Does it bother you to hear a lot of background noise in your recording? If you are recording music, ASMR, doing a stream, going on an online meeting, and noticing a lot of background noise on your end, you might start to think about how to get rid of background noise on your mic. Every mic works differently, and it also depends on the room and environment.
We will share a few tips on how to get rid of or, at least, reduce background noise when recording, in a meeting, or performing live. It is essential to remove ambient noise sources from a microphone to avoid background noise. First off, put noisy objects away from the microphone. You may also close windows and doors to minimize outside noise. Make sure your microphone is not too close to the computer fan. You may not eliminate background noise completely, but there are ways to minimize it. However, if you are short on time or just fail to DIY, there are audio restoration services like Media Medic that would clean out your recordings.
How Do Background Noises Differ?
There are many types of background noise. Sounds, such as pops, are typically short-lived but high frequency. A broad spectrum of frequency is carried by noise, including buzzing. A narrow-band noise is caused by signal noise that remains constant. Electric noises that result from the recording technology used. Lastly, distinctive sounds, ranging from talking to traffic to loud sounds like thunder and rain.
It may not be easy to record or have a conference if you hear all of these sounds. So, the first step to cleaning your sound is to learn how to cope with ambient noises and make an action plan.
How Can You Reduce Background Noise On Microphones?
Your options to reducing background noise in your mic include changing your setup, improving your hardware, or downloading additional software. For example, if you are recording sounds with an audio input device, you can reduce noise by adjusting your laptop’s microphone boost setting or ambient noise reduction.
Reducing exposure to outside sounds is possible by using noise reduction software and removing ambient noise sources. You can also adjust the microphone to minimize outside sounds. Moving your setup far from doors and windows can also help. It is pretty easy to reduce mic background noise if you put in a bit of effort.
How to Reduce Background Noise on a Standard Microphone?
Noise reduction on a standard microphone depends on many factors. The first type is simple external noises that you can block by closing a window or door. The second type is external interference caused by other devices.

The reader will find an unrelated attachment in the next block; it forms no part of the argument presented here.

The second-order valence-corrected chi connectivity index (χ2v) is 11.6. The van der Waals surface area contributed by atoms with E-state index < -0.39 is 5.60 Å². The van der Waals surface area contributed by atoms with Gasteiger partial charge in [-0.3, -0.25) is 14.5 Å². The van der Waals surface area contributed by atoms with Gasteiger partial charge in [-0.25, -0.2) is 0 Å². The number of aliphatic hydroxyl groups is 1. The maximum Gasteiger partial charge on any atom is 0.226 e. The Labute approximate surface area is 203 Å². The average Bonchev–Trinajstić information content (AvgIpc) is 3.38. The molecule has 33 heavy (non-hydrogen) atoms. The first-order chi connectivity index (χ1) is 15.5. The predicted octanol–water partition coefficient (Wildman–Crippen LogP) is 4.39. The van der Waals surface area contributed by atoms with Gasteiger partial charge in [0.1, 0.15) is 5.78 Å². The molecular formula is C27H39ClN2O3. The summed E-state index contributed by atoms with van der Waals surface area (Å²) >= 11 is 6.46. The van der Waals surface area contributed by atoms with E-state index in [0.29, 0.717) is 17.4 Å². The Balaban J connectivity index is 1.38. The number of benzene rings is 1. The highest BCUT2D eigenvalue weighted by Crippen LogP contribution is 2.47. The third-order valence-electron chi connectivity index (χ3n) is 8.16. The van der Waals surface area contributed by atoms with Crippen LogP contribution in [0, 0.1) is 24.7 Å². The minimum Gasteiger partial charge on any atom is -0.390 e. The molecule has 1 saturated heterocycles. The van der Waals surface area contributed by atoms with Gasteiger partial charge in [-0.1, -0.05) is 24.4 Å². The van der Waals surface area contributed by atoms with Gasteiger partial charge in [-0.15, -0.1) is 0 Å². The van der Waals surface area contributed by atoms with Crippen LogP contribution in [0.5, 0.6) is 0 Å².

If you use a standard microphone, sweep your area quickly to reduce ambient noise. Shut off any audio output devices such as fans, TVs, radios, and radios that may pick up noise or cause feedback. In addition, check that no devices nearby are causing interference. You can also solve an electrical or audio input cable problem by inspecting the room. Electromagnetic radiation from this can cause interference in the audio cable.
Turn your mic closer to you to reduce the background noises when you speak. Speak clearly into the microphone. You can also reduce ambient sounds by using an external microphone with noise-canceling features.
Using your laptop microphone may interfere with another piece of technology. In addition, some general microphones cannot capture sounds and music well. You can control excess noise by selecting a microphone that fits your needs.
Related Reading: How Does Audio Interfaces Work?
5 Ways to Get Rid of Background Noise On Mic
Start by reducing the noise coming from your microphone. Here are five ways to reduce it:
1. Setup of Microphone Sensitivity and Gain
Choosing the right microphone for your needs requires that you pay close attention to the mic’s sensitivity. The sound pressure level (SPL) is typically measured using a 1 kHz sine wave at 94 dB.
A microphone’s sensitivity is not linked to its audio quality, and some are more sensitive than others. Different microphone models may generate different levels of output once exposed to the same sound source. If a microphone is a good fit for a specific purpose, it may be measured by its noise level, clipping point, distortion, and sensitivity. Higher sensitivity may require lower preamp gain. A mic with lower sensitivity may also suffer from a smaller headroom before clipping. Any filter or process will not help you reduce background noise or reduce static if you keep using a poor microphone.
The sensitivity of condenser microphones is usually higher than that of dynamic microphones. Hence, you can easily adjust the microphone signal level to the desired level by adjusting the preamp gain. However, every stage of the microphone gain process adds some noise to the signal. Therefore, every gain level needs to be good enough to minimize input noise from corrupting an audio signal.
Make use of an excellent audio engineer. Setting the microphone gain setting should shield your output from outside noise. Do not use a mic that picks up everything in the background, but place the sound source at the proper level and use balanced audio connections.
Mixing desks or audio interfaces often offer a microphone boost setting. Turn it down to minimize noise. Utilize advanced equipment to reduce background noise in your live performances and audio recordings.